The final climate damage function, “DS-damages”, named after Dietz and Stern (2014) is the most extreme scenario in which the global economy would suffer considerable loss as a result of climate change.

Warming unfolds over time and actions today have implications for the future.

Under this scenario, as and when warming extends to 4°C, annual economic output will be 50% lower compared to a scenario where no warming occurs.

To put this into perspective, Dietz and Stern estimate warming of approximately 3.5°C by 2100.

If we take a stricter approach however, using the same assumptions as the W-damages function above but assuming 4°C is reached in 2080, the base case 3% annual economic growth rate falls to just 1.9% a year.

Reaching the tipping point

At this rate, climate change is set to have a noticeable impact on future growth and living standards.

Reaching a tipping point at 2-3°C, as Dietz and Stern predict, could therefore be seen as a crucial stage of warming for the global economy whereby the costs of insufficient action significantly weigh on growth.

Christine Lagarde, head of the International Monetary Fund (IMF), believes the planet is "perilously close" to a climate change tipping point to the extent that climate change poses the greatest economic challenge of the 21st century.

Below we summarise some additional benchmark studies in the literature aiming to address the economic impacts of climate change.

Similar to the damage functions described above and aside from the Stern review and upper estimates from the Intergovernmental Panel on Climate Change (IPCC), the consensus is that the economic costs of marginal warming will be small up to 2°C but begin to gather pace if we move toward 4°C.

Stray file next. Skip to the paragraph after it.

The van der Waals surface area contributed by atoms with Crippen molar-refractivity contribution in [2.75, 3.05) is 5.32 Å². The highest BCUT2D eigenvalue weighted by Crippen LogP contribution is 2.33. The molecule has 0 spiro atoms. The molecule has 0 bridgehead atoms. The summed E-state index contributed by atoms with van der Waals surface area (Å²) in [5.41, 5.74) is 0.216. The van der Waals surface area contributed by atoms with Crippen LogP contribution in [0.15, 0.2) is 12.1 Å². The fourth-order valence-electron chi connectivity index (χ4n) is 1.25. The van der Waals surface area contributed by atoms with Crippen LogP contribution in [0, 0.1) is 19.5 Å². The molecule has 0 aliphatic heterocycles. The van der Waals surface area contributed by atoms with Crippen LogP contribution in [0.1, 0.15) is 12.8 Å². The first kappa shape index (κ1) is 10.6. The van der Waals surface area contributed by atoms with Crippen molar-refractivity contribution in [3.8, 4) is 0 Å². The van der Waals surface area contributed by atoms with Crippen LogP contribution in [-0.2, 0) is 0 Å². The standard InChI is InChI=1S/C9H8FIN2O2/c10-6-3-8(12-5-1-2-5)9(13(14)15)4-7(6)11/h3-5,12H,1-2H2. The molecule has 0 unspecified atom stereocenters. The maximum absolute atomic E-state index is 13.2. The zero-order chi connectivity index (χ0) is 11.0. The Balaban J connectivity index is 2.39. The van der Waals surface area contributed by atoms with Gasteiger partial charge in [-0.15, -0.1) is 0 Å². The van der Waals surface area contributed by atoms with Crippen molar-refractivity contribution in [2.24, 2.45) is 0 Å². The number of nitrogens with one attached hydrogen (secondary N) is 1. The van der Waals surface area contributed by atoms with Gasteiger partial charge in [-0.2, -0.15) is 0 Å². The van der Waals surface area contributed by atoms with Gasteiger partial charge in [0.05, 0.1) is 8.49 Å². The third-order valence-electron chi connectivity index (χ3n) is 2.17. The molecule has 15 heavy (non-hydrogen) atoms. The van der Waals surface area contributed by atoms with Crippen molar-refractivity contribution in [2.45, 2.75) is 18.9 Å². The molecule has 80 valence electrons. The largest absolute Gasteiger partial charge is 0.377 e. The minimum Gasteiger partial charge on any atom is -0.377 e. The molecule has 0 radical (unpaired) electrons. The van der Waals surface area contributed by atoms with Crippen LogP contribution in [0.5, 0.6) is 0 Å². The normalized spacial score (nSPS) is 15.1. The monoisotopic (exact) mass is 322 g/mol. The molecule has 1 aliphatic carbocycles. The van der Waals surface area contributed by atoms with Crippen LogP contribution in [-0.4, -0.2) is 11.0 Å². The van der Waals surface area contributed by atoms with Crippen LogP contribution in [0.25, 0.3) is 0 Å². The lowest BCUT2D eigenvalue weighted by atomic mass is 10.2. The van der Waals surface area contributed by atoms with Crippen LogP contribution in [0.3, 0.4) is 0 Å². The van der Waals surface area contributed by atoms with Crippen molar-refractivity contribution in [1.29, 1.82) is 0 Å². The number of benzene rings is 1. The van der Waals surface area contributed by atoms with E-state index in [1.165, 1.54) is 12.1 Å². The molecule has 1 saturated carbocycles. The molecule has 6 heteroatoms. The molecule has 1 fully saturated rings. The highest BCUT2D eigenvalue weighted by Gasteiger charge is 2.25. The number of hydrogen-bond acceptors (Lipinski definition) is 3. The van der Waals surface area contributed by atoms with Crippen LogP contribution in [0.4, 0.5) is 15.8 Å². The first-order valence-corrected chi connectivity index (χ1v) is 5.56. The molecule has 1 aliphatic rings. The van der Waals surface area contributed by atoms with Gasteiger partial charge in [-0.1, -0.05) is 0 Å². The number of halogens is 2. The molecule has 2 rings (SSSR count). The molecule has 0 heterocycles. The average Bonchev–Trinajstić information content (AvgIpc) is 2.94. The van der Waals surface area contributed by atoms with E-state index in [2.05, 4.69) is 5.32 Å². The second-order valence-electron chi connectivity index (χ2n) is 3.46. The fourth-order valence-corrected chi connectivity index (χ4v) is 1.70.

This analysis indicates that output losses accelerate once warming exceeds 2°C, but that these effects are not likely to be felt for another 30 years.

It is this threshold which is apparent in investment studies such as that recently published by Mercer which finds negative returns to diversified portfolios once warming breaches 2°C.

However, let us not forget that warming unfolds over time and that actions today have implications for the future.

Since the process is largely irreversible over the medium term, the global economy can be seen to have committed to a certain degree of future warming already.

A 2014 World Bank study titled "Turn Down the Heat. Confronting the New Climate Normal" estimates that warming of close to 1.5°C above pre-industrial times is locked into the earth's atmospheric system and is thus unavoidable.

According to the same study, without reasonable action to reduce emissions, the earth is on track for 2°C warming by mid-century and 4°C or more by the end of the century.

Stern (2006) also estimates that without action to reduce emissions, the concentration of greenhouse gases could double their pre-industrial levels as early as 2035, almost committing the world to temperature increases of over 2°C.

Investors should use a range of climate damage functions

For investors assessing the value of a stream of income, these projections are critical and we would suggest using a range of climate damage functions given the uncertainty over each.

Expressing future economic losses in today's prices requires discounting the loss in output back to the present day.

By its nature, small changes in the discount rate cause large changes in loss estimates given the very long time horizon in which climate change is expected to occur.

When attempting to quantify the impact climate change will have on a diversified portfolio, Covington and Thamotheram (2015) use a discount rate of 6.5%. In contrast the Stern review (2006) uses 1.4% (0.1% above expected consumption growth), so it is unsurprising that Stern's estimates forecast greater costs of climate change than many other studies.

Given the decline in long-term interest rates since the Global Financial Crisis, it seems using a rate toward the lower end of recent studies would be reasonable.

Please find below a link to a list of relevant references for research mentioned in this article.